The design is intended to be hard to break down, congest the middle whilst double teaming any wide threats. No longer is the back four pushed up field but they sit back and have the majority of the field in front of them, allowing less chance for the opposition to exploit the space in behind. When crosses do find their way into the box, the central defenders are expected to deal with the situation as ever.
It has worked effectively over the last month as Chelsea have managed 4 clean sheets in their last 8 games. Having only previously managed 12 clean sheets in 38 games. For those that are interested in maths, that is an improvement of 18%.
Attacking phase – How does it set up? When transitioning from defence to attack the first thing to note is the quick break of the wingers. They look to get upfield, spread the defence and provide support for the striker. The back four look to set up a base line higher up the field. The two pivot midfielders provide outlets for the defence and look to get the ball to wide men or the player in behind the striker. The latter aims to find holes in between the lines of the defence and midfield and is the creative playmaker within the team, who is given the task of creating the chances for those around him, but to also get a few goals in the process himself.
Due to the personnel at Chelsea, their options at winger all tend to drift infield and this can lead to congestion in the middle of the park and is why it is essential that the full backs get forward as they do. The full backs are occasionally joined by one of the centre backs, who are given licence to take the ball out from defence, when this situation occurs there is a seamless transition when one of the pivot midfielders drops back and fills the gap vacated by the defender.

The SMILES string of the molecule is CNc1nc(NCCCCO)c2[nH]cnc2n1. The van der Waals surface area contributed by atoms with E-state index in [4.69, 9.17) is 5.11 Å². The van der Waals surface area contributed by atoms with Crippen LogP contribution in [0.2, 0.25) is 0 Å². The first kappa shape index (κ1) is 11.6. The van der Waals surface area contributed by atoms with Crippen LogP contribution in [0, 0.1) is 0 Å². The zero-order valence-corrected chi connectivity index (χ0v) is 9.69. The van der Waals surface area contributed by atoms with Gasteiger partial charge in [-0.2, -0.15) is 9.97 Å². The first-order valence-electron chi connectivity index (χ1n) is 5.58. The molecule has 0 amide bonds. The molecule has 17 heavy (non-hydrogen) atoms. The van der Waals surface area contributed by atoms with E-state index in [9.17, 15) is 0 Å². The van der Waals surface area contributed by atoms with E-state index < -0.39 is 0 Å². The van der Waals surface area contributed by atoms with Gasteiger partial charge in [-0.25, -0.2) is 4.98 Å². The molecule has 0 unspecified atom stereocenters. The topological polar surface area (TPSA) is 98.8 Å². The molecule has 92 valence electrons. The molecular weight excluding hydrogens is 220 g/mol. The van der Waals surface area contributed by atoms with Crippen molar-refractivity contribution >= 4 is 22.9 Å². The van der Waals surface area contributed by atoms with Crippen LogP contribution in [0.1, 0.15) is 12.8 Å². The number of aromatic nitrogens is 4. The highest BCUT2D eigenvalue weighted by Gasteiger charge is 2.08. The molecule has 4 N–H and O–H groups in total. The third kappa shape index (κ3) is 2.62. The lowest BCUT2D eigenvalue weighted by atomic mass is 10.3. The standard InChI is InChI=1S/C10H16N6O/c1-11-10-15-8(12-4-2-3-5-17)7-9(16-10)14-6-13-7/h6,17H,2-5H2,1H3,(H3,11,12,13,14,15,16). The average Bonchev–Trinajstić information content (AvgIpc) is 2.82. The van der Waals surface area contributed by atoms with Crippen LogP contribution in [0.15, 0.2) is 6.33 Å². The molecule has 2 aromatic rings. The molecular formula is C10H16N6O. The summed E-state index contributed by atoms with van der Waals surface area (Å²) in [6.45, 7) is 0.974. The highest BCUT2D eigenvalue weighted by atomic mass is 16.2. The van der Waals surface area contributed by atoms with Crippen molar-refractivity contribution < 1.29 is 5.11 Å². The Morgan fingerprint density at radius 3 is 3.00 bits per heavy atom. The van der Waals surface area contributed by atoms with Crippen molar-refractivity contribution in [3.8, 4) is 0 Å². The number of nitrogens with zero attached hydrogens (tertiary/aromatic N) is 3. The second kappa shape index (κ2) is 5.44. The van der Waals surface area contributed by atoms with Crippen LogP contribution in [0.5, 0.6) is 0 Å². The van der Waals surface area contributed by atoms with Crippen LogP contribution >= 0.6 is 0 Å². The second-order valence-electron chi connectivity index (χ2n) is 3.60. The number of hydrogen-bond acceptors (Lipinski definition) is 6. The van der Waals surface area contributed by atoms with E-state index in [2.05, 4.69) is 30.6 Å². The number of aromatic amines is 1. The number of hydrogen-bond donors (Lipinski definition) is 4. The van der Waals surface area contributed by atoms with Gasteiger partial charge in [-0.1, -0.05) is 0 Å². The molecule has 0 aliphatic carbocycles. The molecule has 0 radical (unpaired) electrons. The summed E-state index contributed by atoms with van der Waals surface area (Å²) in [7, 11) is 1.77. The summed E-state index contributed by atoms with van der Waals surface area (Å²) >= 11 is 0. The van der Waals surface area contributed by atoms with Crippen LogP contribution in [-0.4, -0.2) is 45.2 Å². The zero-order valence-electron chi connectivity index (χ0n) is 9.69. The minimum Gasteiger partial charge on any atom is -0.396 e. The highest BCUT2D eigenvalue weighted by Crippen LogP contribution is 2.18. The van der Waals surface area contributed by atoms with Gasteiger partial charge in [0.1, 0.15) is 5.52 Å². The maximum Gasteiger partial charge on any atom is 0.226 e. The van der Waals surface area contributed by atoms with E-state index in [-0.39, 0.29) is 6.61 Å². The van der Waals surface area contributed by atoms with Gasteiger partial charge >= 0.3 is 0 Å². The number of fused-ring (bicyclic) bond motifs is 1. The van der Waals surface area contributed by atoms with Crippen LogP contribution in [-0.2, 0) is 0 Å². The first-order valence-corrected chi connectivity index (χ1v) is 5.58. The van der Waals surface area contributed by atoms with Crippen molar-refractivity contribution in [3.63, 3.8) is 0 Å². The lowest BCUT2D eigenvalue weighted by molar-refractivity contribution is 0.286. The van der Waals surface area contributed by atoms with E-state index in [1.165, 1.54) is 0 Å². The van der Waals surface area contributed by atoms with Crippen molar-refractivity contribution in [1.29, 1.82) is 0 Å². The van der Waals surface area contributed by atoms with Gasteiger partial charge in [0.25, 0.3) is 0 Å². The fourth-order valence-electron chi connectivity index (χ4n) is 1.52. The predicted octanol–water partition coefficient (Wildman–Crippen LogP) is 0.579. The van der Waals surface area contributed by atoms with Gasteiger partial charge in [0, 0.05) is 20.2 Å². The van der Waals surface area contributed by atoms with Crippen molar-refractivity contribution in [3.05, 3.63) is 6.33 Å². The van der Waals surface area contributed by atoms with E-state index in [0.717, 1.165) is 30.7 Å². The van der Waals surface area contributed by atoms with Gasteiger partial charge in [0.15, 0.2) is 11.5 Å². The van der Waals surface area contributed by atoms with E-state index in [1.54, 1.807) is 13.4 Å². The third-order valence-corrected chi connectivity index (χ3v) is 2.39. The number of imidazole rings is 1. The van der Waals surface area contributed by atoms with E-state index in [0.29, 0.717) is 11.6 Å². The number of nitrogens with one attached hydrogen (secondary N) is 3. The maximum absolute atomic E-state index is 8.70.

Depending on the striker whether it be Fernando Torres or Didier Drogba, the route to goal is changed. With Torres emphasis is on slipping the ball behind the defence for the striker to run into and use his pace to get past. Whereas with Drogba it is traditionally a more direct route into the striker and for the supporting cast to feed off him.
Under Di Matteo, Chelsea have failed to score in only one game in the last eight. That came in the goalless draw with Tottenham. 19 goals in the last 8 games (2.38 per game) is again an improvement to the 68 managed in the previous 38 games (1.79 per game).
Conclusion – There really are only slight differences between this current formation and the 4-3-3. The most significant is its use of the man in behind the striker. Usually this role is given to Juan Mata and it is an attempt to maximise his time on the ball. No longer is the team attempting to replicate the successful Porto system of last year. It is also interesting to note that the formation was implemented under Villas-Boas but whether it would have had the success that it has enjoyed under Di Matteo is questionable.
Defensive and attacking improvements mean that it is only logical to conclude that the change has been successful, it has no doubt also brought the best out of Fernando Torres and the team as a whole seem to play better under the striker’s resurgence. Whether the formation will be carried onto next season will all depend on the manager in charge (For those who still dream the return of the ‘Special One’ it is his chosen formation at Real Madrid) but it does seem to get the best out of the current crop of players and will give fans hope for the club to end the season in a Champions League spot and claim at least one piece of silverware.